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Peruvian Artist Explores Renaissance Beauty Through Contemporary Eye

By Jonas Meuleman

In the gallery at the Embassy of Peru, a circular portrait seems to offer visitors a view through a window into a paradise-like setting. In the forefront, a red windflower appears. The round shape of the piece makes it look like a portal you could step through to explore an exotic floral world.

A closer look at the painting provides an even stranger experience: Various painting styles seem to emerge, as if the end result was created by two different artists in two different time periods. An art connoisseur will immediately see where the inspiration comes from. The flower is reminiscent of Renaissance still-life painter Rachel Ruysch, while the Eden-like background seems to be a close-up of another great Renaissance artist, Botticelli.

That is exactly what the artist, Magaly Sánchez, tries to do with her work. Born in Lima, she graduated from the Faculty of Fine Arts at the Pontifical Catholic University in Lima and over the years has presented many individual and group exhibitions in a number of cities, including New York, Madrid, Tel Aviv and Toronto.

The Portrait Magaly Sánchez
"The Portrait" offers visitors a view into an exotic, Eden-like floral world, inspired by various Renaissance artists such as Botticelli. Photo: Embassy of Peru

The title of the exhibition currently running at the Embassy of Peru is appropriately called “Overtime.” Sánchez explained that she started from scratch to create all of the artwork on display.

“When the embassy here in Washington first contacted me, I was honored to receive the invitation, but I wasn’t sure how to produce so many new paintings. So I worked all day and night for months to prepare the exhibition, and that’s why I came up with the name ‘Overtime.’”

Most of Sánchez’s work focuses on the search for beauty through Renaissance theory and geometrical studies, helped by the visual language of pop art and “op art,” which incorporates optical illusions.

She often places details of iconic paintings by Renaissance artists such as da Vinci and Botticelli on backgrounds borrowed from other artists from different art periods. Geometric figures such as cones, triangles and squares then provide a sense of permanence through time and space. The end result is an attempt to balance eternal and ephemeral beauty in one piece that honors some of the great artists of the past — in doing so creating a whole new style of art, not limited in its creative boundaries.

Bruegel Painting Magaly Sánchez
"Bruegel II" is part of a three-set piece that tries to honor the Dutch and Flemish Renaissance artist Pieter Bruegel by portraying different landscape and village scenes featured in his work, accompanying them with contemporary geometric figures. Photo: Embassy of Peru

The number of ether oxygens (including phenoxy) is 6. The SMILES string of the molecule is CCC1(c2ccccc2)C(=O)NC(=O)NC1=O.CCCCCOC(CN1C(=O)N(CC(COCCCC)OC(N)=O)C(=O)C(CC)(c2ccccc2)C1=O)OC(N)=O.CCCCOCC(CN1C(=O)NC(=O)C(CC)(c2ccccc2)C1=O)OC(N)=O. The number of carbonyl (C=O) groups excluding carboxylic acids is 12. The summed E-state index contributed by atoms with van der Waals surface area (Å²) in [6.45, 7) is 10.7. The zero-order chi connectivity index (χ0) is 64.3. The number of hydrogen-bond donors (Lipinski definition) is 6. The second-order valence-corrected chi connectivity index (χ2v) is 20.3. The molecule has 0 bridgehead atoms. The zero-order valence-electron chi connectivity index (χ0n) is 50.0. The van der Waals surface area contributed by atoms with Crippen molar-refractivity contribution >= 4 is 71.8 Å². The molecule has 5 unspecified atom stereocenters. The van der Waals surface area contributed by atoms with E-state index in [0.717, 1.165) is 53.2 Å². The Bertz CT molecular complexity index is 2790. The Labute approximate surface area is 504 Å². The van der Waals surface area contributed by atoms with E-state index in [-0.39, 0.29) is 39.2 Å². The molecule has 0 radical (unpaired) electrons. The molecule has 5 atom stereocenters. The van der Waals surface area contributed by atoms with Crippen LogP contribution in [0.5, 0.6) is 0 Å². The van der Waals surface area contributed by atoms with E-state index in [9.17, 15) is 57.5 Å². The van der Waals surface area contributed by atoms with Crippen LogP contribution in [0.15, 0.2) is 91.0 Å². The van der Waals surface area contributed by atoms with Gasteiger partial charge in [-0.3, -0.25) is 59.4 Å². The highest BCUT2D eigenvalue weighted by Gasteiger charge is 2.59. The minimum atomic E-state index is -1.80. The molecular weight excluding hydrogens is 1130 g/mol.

One of the more striking pieces in the collection is a long panel depicting “Las Tres Gracias,” or “The Three Charites,” which, according to Sánchez, is a combination of three artists. While the anatomy of the bodies and use of light and shadow stem from Raphael’s take on mythological goddesses, the background is Botticelli’s and the geometric shape covering part of the panel suggests Frank Stella’s influence.

Another work is part of a three-set piece called “Bruegel” that honors the epochal 16th-century Dutch and Flemish painter Pieter Bruegel by portraying different landscape and village scenes featured in his work. The paintings are then accompanied by geometric figures to provide a striking contrast between the historic and the contemporary.

But it is not merely the combination of painting styles that is so remarkable about Sánchez’s art. Her choice of canvases that are wildly different from traditional, rectangular-shaped frames is integral to the collection. The use of such circular canvases, called tondos, is derived from Renaissance painting and sculpture as well. Sánchez adds her own spin to it, making the background more apparent than what is usually visible in classical tondos.

Renaissance woman Magaly Sánchez
Part of a two-set piece called "The Woman and the Flowers", inspiration here is as clear as ever, the piece being Sánchez's take on the famous painting "Lady with an Ermine" by Leonardo da Vinci. Photo: Embassy of Peru

“I found the circle format for this exhibition particularly beautiful,” Sánchez said. “Circular frames are not that easy to find, but many people like it either way and I have always been attracted to the circle as a way of portraying a painting.”

Peruvian Ambassador Hugo de Zela praised Sánchez’s work and said that over the course of the next year, the Embassy of Peru will be supporting female artists from Latin America by hosting a number of women-centric exhibitions, including one in February featuring a photographer from National Geographic and another show in cooperation with the National Museum of Women in the Arts in June.

“Overtime” will run at the Peruvian Embassy until December every Monday through Friday from 10 a.m. to 4 p.m.


Jonas Meuleman is an editorial intern for The Washington Diplomat.

 
 

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